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Suppose we take the church-style calculus of constructions, except with affine functions (variables must occur at most once) and mutual recursive definitions. For example:

Nat =
  ∀ P : *
  ∀ S : Nat -> P
  ∀ Z : P
  P

Zer =
  λ P : *
  λ S : Nat -> P
  λ Z : Nat
  Z

Suc =
  λ x : Nat
  λ P : *
  λ S : Nat -> P
  λ Z : Nat
  S x

two =
  Suc (Suc Zer)

If we built an eager type-checker and asked it to infer Zer, it'd not halt, as Zer's type is infinite:

two : ∀ (P : *) -> ∀ S : (∀ (P : *) -> ∀ S : (∀ (P : *) -> ∀ S : ...

But if we do it lazily, then it'd output:

Zer :
  ∀ P : *
  ∀ S : Nat -> P
  ∀ Z : Nat
  Z

Which is the same as Nat and correct, since Zer is indeed a proof of Nat. One could wonder if it could accept "wrong" proofs such as false : ∀ (P : *) -> P, for some construction of false. The obvious approach, though, seems not to work:

false = (λ (x : ∀ (P : *) -> P) -> x) false

If we had top-level type-annotations (such as false : ∀ (P : *) -> P), the checker would indeed accept this term. But, because of curry-style, the only way to infer the type of false is by inferring the type of false: it'll be stuck in an infinite loop and never output anything.

In other words, it seems that, for the subset of terms that this type-inferencer halts, it behaves as a consistent proof assistant. Of course, it works a bit differently from usual as it has infinite types and whatnot, but, intuitively, it seems to be a functional system for mathematical proofs, since it seems to be unable to accept false or other incorrect proofs. If one is able to prove that this type-checker could never accept false, would it indeed be well suited for mathematical proofs?

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  • $\begingroup$ The title of your question talks about linearity, but the body allows affine. Is that deliberate? $\endgroup$ – Martin Berger Sep 15 '18 at 9:27
  • $\begingroup$ @MartinBerger no, that was a mistake. $\endgroup$ – MaiaVictor Sep 15 '18 at 17:11
  • $\begingroup$ I am not totally sure what the intention of the recursive types you present is. To me, it seems that two styles are mixed, which makes things unnecessarily complex: There are the equi-recursive types, see Part IV of Types and Programming Languages by Pierce, and the second-order encoding of inductive types, see the work by Mendler or Herman Geuvers. It would be helpful if you could clarify how exactly your recursively types should behave. Also, what is the role of affinity here? $\endgroup$ – Henning Basold Sep 19 '18 at 8:15
  • $\begingroup$ @HenningBasold there is just equi-recursive types, which are then used to define what you identify as second-order encoding of inductive types. (Or did I make some mistake?) The rule of affinity was just to make it less complex and avoid different ways to define false that I hadn't predicted... $\endgroup$ – MaiaVictor Sep 19 '18 at 14:35
  • 1
    $\begingroup$ @MaiaVictor My confusion mainly arises by the fact that the second-order encoding in, say, System F does not need (equi-)recursive types because it is impredicative. But maybe your intention is to remove impredicativity? About affinity: Fair enough. I merely asked about this to understand where you think affinity is important in your example and question. $\endgroup$ – Henning Basold Sep 19 '18 at 17:17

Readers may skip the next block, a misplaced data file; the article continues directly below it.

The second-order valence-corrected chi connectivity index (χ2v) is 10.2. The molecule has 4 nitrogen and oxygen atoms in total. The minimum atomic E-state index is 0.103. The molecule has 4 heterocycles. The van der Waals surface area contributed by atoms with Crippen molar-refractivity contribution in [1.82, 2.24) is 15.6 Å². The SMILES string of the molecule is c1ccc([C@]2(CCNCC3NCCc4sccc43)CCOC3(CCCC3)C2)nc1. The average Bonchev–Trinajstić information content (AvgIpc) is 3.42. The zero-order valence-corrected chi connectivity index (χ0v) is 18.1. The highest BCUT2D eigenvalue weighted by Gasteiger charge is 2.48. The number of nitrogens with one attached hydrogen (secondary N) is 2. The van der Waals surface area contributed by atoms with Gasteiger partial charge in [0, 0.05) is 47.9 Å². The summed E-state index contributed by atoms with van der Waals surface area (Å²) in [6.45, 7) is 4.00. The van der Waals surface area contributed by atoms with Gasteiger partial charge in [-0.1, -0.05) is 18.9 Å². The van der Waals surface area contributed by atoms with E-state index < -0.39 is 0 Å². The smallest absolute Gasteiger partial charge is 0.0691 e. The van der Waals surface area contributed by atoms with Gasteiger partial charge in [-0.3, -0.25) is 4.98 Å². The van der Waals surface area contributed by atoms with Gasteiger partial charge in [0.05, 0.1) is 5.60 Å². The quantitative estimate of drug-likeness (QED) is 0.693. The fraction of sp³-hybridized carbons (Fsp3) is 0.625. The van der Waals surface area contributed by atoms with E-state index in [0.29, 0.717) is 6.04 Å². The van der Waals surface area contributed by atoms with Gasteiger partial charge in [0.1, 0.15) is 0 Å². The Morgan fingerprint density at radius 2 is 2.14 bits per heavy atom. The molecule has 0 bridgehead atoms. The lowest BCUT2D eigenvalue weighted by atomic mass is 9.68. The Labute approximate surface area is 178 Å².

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Let me first state that I'm not sure what are you getting at, I'm not sure how linearity/affinity is relevant. I'll answer the question in 'standard' setting.

How would you define how to compare two infinite types lazily?

It seems to me that it can't be done automatically since they can eventually diverge.

[Checking for nominal equality ("pointer quality", exactly same identifier) seems shortsighted since you could define two identical infinite structures Nat and Nat2 and they would not be equal nominally while they should.]

But in some cases it can be done, its just that the programmer needs to lead the checker on how the equality should be verified.

In your case, think about Nat as a type-level fix point:

natF = 
  ∀ nat : * 
  ∀ P : *
  ∀ S : nat -> P
  ∀ Z : P
  P

Nat = fix nat . natF nat

That gives Nat and the two functions:

fix : Nat -> natF Nat
unfix : natF Nat -> Nat

You can use these functions as annotations that control the infinity and allow the checker to work with finite structures all the time.

This article has a nice intro (there are plenty of similar tutorials): Gentle introduction to the general technique of F-algebras

For Nat, you would use this functor:

data Nat nat = Z | S nat
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  • $\begingroup$ Is there an explanation of how to apply fix/unfix to mutually recursive definitions? $\endgroup$ – MaiaVictor Sep 27 '18 at 13:40
  • $\begingroup$ I don't know. That would be a good stackexchange question :) $\endgroup$ – Łukasz Lew Sep 27 '18 at 22:05

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